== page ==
spaces in a uniform and bureaucratic manner and
creative social life is not possible within them.

In addition to Elèuthera's publishing activities the
co-operative based around the Pinelli Centre also
produce a popular topical monthly magazine A Revista
Anarchica, which is sold throughout Italy (even in
many commercial newsagents as well as left-wing
bookshops) and Libertaria, a magazine with longer more
reflective, analytical articles. There is also a
regular bulletin, that narrates a "living anarchism",
related to the lives of ordinary anarchists, so that
it features biographies of ordinary activists, rather
than the great names of anarchism. In particular they
have been keen to publicise the activities of the
anarchist resistance to Italian fascism, which has
largely been written-out of the "official" histories.
So far 23 issues of the bulletin have been published,
and full pdf versions are available online.


Pinelli Centre

A-Rivista Anarchica


Saturday, January 14, 2006

Quote of the Week
OK - I know this quote isn't from this week, in fact it is from a 1998 article in the East Hampton Star, in which Sasha Watson interviews clown Dale Scott - but I read it this week, so its new to me.
"Being a librarian is like being an anarchist, people come looking for information and you help them to find it. The soul of a library is as a nonjudgmental resource."

Friday, January 06, 2006

Len Deighton: The Spy & I
Deighton's thrillers made Michael Caine a star, "setting the template for his celebrated working-class-hero act." In this interview in The Independent, the veteran writer tells Robert Dawson Scott what happened next:

Wednesday, January 04, 2006

How to be Rich
The cartoonist Hunt Emerson, the foremost artist with Knockabout Comics, has always been a favourite of mine - his fluid detailed style breathing new life into D. H. Lawrence's Lady Chatterley's Lover and producing classic collections such as Aliens Ate My Trousers. Now he has teamed up with writer Kevin Jackson to produce a comic book version of Ruskin's essay collection Unto This Last and retitled it How to be Rich.
Its a pity that the How to be Rich website hasn't been completed yet, but there is an excellent profile of Hunt Emerson on Read Yourself Raw by way of compensation:

The Independent has published a lengthy feature article about the project:

and Robert Hewitson has written a shorter but lively account for the New Statesman:

Teachers in the North-west of the UK can obtain free copies:

The Myth of the Liberal Media
The first book from Media Lens has just been published, entitled Guardians of Power: The Myth of the Liberal Media.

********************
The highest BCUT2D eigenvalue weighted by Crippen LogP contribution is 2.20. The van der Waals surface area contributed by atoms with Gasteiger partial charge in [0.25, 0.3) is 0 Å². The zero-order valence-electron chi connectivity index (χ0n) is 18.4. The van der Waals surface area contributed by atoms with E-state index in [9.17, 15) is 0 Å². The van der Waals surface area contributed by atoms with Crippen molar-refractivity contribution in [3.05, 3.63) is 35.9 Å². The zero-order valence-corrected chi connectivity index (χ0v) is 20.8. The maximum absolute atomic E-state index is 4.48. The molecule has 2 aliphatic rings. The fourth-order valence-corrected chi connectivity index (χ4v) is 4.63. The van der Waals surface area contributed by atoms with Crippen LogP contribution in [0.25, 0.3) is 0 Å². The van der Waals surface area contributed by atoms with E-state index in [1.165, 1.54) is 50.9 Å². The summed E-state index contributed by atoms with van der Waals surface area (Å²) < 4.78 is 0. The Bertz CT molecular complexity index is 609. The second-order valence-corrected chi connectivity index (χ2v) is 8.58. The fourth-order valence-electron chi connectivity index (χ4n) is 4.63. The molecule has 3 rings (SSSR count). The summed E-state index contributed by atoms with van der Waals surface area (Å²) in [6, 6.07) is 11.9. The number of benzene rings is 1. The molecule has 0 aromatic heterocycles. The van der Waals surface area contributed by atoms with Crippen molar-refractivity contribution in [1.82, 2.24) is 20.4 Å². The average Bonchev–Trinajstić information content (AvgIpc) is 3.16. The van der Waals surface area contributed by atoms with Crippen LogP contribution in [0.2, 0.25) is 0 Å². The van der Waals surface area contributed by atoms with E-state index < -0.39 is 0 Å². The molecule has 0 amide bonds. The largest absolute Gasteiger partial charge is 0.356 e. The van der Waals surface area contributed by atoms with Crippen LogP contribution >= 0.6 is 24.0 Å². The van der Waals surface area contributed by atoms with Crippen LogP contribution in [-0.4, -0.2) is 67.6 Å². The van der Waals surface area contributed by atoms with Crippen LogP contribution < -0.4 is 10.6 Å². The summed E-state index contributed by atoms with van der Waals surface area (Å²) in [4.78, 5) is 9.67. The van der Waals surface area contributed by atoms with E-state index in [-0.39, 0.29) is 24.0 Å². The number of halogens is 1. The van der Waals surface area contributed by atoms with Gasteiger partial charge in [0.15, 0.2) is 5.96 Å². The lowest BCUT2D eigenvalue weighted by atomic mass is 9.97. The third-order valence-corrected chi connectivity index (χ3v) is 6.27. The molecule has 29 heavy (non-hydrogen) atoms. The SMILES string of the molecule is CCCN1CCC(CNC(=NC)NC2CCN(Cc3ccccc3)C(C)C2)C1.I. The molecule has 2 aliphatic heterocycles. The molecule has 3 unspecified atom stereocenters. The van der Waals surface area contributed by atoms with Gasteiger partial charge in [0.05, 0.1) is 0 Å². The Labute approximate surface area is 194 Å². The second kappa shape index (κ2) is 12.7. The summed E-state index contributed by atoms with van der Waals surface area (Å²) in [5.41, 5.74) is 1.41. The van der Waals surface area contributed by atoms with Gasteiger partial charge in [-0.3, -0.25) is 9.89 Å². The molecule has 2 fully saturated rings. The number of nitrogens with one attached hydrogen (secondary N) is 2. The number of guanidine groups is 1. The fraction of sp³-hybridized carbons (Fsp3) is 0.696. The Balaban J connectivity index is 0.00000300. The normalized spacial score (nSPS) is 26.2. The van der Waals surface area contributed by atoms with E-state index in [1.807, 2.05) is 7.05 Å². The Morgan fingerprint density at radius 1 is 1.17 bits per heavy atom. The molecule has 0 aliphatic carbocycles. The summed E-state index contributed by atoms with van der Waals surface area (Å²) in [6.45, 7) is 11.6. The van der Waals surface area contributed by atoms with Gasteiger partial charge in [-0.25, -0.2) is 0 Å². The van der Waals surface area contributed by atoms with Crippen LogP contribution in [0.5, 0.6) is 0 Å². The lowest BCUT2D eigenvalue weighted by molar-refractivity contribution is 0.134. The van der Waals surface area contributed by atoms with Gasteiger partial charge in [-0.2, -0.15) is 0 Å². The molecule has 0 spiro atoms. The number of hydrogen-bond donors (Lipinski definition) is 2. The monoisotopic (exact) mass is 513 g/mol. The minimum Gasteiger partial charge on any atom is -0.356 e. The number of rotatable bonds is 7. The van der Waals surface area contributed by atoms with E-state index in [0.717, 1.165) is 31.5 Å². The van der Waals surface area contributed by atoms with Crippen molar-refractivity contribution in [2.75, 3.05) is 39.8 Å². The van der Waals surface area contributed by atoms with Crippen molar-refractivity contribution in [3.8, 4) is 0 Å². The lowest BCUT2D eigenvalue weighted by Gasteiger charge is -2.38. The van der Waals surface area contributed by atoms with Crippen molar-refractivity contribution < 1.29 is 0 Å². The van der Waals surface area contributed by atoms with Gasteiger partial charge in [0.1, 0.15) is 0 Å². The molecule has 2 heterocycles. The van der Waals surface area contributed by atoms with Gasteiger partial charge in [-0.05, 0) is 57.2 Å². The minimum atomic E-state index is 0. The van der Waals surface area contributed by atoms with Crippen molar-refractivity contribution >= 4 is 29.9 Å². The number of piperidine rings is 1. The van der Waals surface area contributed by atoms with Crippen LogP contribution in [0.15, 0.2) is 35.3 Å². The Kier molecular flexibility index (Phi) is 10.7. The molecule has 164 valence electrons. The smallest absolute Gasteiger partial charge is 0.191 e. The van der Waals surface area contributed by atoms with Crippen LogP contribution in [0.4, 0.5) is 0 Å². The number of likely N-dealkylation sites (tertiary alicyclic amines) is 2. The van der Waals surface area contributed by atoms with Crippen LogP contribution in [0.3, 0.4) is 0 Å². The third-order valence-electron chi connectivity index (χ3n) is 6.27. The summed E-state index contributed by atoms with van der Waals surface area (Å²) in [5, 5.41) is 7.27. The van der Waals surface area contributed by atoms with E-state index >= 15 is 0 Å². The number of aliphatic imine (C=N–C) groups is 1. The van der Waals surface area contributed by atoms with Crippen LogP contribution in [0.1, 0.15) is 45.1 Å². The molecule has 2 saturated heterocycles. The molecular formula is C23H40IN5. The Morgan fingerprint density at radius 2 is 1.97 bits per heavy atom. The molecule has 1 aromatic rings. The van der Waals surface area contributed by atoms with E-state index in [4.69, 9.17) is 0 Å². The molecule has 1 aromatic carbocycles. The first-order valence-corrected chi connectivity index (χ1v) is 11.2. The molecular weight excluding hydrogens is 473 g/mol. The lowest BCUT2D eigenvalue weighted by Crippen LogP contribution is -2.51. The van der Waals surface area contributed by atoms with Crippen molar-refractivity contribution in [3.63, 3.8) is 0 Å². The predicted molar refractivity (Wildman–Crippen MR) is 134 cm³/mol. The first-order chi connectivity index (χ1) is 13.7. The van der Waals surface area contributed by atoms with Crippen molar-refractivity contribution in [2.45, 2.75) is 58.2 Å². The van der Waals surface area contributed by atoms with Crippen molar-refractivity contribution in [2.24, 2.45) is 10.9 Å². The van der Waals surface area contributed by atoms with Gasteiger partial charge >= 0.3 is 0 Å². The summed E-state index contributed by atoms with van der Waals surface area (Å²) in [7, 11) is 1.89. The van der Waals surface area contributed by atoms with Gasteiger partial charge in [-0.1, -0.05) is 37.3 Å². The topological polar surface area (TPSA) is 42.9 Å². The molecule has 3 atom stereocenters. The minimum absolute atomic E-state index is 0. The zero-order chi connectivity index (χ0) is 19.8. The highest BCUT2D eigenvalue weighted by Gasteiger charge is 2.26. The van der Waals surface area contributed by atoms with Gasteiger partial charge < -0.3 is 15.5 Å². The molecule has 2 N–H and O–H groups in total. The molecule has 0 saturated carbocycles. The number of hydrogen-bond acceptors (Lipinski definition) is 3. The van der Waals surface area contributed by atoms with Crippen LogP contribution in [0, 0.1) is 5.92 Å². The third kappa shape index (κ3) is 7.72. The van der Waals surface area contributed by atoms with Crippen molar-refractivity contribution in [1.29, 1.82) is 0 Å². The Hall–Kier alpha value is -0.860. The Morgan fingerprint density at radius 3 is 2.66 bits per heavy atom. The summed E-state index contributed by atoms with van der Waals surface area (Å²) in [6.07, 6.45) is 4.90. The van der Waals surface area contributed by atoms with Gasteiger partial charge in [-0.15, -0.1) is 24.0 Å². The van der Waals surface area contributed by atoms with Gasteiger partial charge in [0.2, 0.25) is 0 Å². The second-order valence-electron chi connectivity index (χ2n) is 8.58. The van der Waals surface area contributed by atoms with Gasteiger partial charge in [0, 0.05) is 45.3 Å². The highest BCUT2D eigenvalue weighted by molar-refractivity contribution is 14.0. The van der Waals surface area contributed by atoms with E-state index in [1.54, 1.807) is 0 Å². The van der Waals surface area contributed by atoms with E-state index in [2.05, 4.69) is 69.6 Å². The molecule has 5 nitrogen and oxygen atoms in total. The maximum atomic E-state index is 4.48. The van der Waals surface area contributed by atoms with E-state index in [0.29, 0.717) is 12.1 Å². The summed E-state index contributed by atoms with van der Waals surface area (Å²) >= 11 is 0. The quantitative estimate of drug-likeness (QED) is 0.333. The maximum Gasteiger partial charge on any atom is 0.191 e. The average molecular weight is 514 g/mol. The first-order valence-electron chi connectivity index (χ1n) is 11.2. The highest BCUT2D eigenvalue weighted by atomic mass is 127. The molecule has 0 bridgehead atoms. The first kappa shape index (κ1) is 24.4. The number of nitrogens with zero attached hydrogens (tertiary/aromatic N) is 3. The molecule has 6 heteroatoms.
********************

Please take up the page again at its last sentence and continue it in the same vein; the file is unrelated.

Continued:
"The liberal media tell both sides of the story - kind of. They emphasise the state-corporate version of the truth, particularly in news reporting. This is then ‘balanced’ by commentary that presents superficial or trivial counter-arguments that do not seriously challenge the official view....
"This consistently has the effect of pacifying and neutralising the most concerned and motivated section of society - people drawn to progressive, liberal ideas. By contrast, the right-wing press preaches to the converted, people who are happy with the status quo and keen for it not to be challenged."

To find out more about the book read the most recent Media Lens

For synopsis, table of contents, details of price and how to buy a copy go to the Media Lens bookshop:

Monday, January 02, 2006

Harry Magdoff and George Gerbner
Over the Christmas and New Year period, marxist theorist Harry Magdoff, author of The Age of Imperialism and an editor of Monthly Review, and the media critic George Gerbner died. Interactivist Info Exchange has obituaries on both of them:

All That Glitters
An article on "Literature's global economy" from The New Yorker:

Sunday, January 01, 2006

Book Aid International
The Observer, which has made Book Aid its Christmas Charity this year, carries a feature article on Book Aid International:
"Book Aid International's work underpins lifelong literacy by supplying school libraries, public libraries and many others besides with books and other information resources that are relevant, interesting and informative. None of these libraries has enough money to buy books of their own, so they rely on us to help them build collections that can be used for many years to come.",6903,1676004,00.html

Book Aid

First Monday
The December issue of the online journal First Monday includes some fascinating articles, including Web of lies? Historical knowledge on the Internet (by Daniel J. Cohen and Roy Rosenzweig) and From libraries to 'libratories' by Leo Waaijers. Don't be put off by the density of the language as there are always useful and sometimes challenging explorations of key ideas in First Monday.

World War I - Mutinies
First World War poets are taught in schools and are often cited in books and journals as a way of explaining the horror of war and to demonstrate that those engaged in the fighting recognised the real nature of the mass slaughter that took place - but it is always presented as a passive recognition - the private thoughts of individual soldiers. Yet there have been many occasions when soldiers and sailors have taken collective action, recognising that their shared common interest outweighed the ruling class myth of King and Country. Many years ago Dave Lamb wrote a marvellous pamphlet entitled Mutinies outlining some of the soldiers' rebellions that took place during World War I. The text has just been placed online on the Libcom website. Short but essential reading.